Place the pasta in 4 quarts of lightly salted boiling water and cook at high heat until al dente, about 5 minutes or less for fresh pasta. Save 3/4 cup of pasta water before draining the fettuccine. Cut 2 sticks unsalted butter into small pieces and set aside. Grate 2 cups Parmigiano-Reggiano cheese and set aside. Place a large sauté pan on high heat and add the pasta water along with the cold butter. When the water comes to a boil and the butter melts, shut off the heat and add the drained pasta. Sprinkle the grated cheese over the pasta along with 1 teaspoon sea salt. Toss together and serve.

Serves up to 4.

Note: If you have a hand-crank pasta machine, use it to roll out the pasta after cutting the dough into 4 pieces, and use the fettuccine cutter to make the fettuccine. Just remember to dry the pasta sheets for a few minutes before cutting.

Spinach and Mushroom Ravioli
Make the ball of pasta dough as in the above recipe. To make the filling, heat a large sauté pan and add a rinsed bag of baby spinach. Cover and cook until just wilted, about 2 minutes. Drain the spinach, cool, squeeze out all the water that you can, and chop. Place the same pan back on the heat and add 2 tablespoons olive oil. Slice an 8-ounce package of cremini mushrooms and add to the hot oil. Season the mushrooms with 1 teaspoon chopped rosemary and 1 teaspoon each coarse salt and pepper. When the mushroom liquid has evaporated, add the spinach to the pan and cook briefly.

Place the mixture in a food processor and pulse until you get a coarse texture. Place in a bowl and stir in 1/4 cup mascarpone cheese and 1/4 cup freshly grated Parmigiano-Reggiano cheese. Taste for seasoning and refrigerate.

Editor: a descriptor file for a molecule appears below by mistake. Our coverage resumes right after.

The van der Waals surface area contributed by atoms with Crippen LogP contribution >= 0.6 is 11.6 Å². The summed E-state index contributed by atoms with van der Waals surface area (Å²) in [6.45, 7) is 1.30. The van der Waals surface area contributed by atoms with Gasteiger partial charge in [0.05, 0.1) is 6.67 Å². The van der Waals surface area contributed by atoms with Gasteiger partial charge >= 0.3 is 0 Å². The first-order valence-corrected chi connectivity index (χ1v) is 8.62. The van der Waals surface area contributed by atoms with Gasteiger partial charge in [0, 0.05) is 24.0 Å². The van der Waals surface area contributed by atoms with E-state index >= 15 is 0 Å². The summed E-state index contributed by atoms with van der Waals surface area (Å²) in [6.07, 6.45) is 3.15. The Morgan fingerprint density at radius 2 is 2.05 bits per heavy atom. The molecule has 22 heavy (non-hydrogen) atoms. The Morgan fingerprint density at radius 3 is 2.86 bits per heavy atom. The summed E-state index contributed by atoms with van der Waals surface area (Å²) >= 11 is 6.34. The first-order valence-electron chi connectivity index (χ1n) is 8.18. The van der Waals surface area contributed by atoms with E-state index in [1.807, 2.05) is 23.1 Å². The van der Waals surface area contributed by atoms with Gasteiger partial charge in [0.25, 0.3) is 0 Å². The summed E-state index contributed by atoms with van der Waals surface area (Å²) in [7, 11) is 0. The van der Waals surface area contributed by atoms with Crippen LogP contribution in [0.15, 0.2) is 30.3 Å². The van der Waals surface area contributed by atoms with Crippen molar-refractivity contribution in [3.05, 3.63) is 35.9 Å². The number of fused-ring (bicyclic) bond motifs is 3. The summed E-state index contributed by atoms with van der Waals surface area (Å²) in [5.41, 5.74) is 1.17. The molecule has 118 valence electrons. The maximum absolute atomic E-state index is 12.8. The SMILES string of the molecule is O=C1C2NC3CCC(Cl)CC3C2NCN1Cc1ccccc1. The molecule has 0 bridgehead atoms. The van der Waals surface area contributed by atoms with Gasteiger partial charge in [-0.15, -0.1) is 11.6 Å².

Make a tomato sauce by heating 2 tablespoons olive oil in a saucepan and adding 1 cup chopped onion. Cook for 2 minutes and add 1/2 cup chopped celery, 1/2 cup chopped carrot and 2 tablespoons minced garlic. When soft, add 1 large can crushed tomatoes, 2 bay leaves, 1 teaspoon salt and 1/2 teaspoon pepper. Simmer 30 minutes and stir in 1 cup coarsely chopped basil.

Cut the ball of pasta dough into 4 pieces as above. Roll each piece into long strips about 3 inches wide (use the pasta machine if possible). Lay the strips on a cutting board and place tablespoon-size dollops of filling along the dough spaced 1 inch apart. Whisk an egg and a little water together and brush this egg wash on the pasta around and between the dollops of filling. Place another sheet on top and, using a fork, press the dough together, making sure the parts between the filling are firmly stuck together. Cut the ravioli into squares and place on a plastic film-lined sheet pan. If not cooking right away, put these ravioli into the freezer; they will be easy to separate and cook.

At service time, heat 4 quarts water to a boil and add the ravioli, being careful not to crowd them. When they rise to the surface, remove them with a slotted spoon. Check for tenderness and set aside in a warm place. Serve with the hot tomato sauce and grated cheese.

Serves 4.

Linguine with Clam Sauce
Using a pasta machine, cut linguine from the pasta dough above and roll it into loose balls to dry.
Heat a shallow saucepan and add 2 tablespoons olive oil. Add to this 1 cup chopped scallion and 2 tablespoons minced garlic. When those are soft, add 1/2 cup white wine and bring to a boil. Add 2 dozen scrubbed littleneck clams and cover. As the clams open, remove them with tongs and set aside. Add to the broth 2 cups diced fresh plum tomatoes and 1/8 teaspoon red pepper flakes. Dissolve 2 tablespoons cornstarch in 1/4 cup cold water and stir into boiling sauce. When lightly thickened, stir in 1/4 cup chopped fresh basil and check for seasoning.
Cook the linguine, drain and stir the sauce into the pasta. Serve in shallow bowls and garnish with the littleneck clams.
Serves 4.

John Ross, a chef and author, has been an active part of the North Fork food and wine community for more than 35 years. Email: johncross@optonline.net.